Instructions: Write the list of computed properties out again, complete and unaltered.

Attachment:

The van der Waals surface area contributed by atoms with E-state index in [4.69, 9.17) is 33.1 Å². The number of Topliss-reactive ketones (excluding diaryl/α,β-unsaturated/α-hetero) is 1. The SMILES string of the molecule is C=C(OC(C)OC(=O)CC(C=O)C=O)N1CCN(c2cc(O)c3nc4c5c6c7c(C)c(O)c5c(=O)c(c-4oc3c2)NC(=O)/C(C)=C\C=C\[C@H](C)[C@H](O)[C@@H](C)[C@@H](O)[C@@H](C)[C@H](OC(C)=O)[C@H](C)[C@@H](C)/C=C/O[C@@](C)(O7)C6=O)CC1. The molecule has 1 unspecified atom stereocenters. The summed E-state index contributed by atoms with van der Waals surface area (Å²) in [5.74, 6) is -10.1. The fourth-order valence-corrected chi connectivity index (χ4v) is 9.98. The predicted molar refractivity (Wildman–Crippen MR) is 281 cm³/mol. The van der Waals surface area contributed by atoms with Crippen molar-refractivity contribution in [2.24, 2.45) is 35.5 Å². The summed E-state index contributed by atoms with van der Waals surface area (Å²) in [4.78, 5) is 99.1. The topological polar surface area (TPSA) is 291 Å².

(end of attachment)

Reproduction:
The van der Waals surface area contributed by atoms with E-state index in [4.69, 9.17) is 33.1 Å². The number of Topliss-reactive ketones (excluding diaryl/α,β-unsaturated/α-hetero) is 1. The SMILES string of the molecule is C=C(OC(C)OC(=O)CC(C=O)C=O)N1CCN(c2cc(O)c3nc4c5c6c7c(C)c(O)c5c(=O)c(c-4oc3c2)NC(=O)/C(C)=C\C=C\[C@H](C)[C@H](O)[C@@H](C)[C@@H](O)[C@@H](C)[C@H](OC(C)=O)[C@H](C)[C@@H](C)/C=C/O[C@@](C)(O7)C6=O)CC1. The molecule has 1 unspecified atom stereocenters. The summed E-state index contributed by atoms with van der Waals surface area (Å²) in [5.74, 6) is -10.1. The fourth-order valence-corrected chi connectivity index (χ4v) is 9.98. The predicted molar refractivity (Wildman–Crippen MR) is 281 cm³/mol. The van der Waals surface area contributed by atoms with Crippen molar-refractivity contribution in [2.24, 2.45) is 35.5 Å². The summed E-state index contributed by atoms with van der Waals surface area (Å²) in [4.78, 5) is 99.1. The topological polar surface area (TPSA) is 291 Å².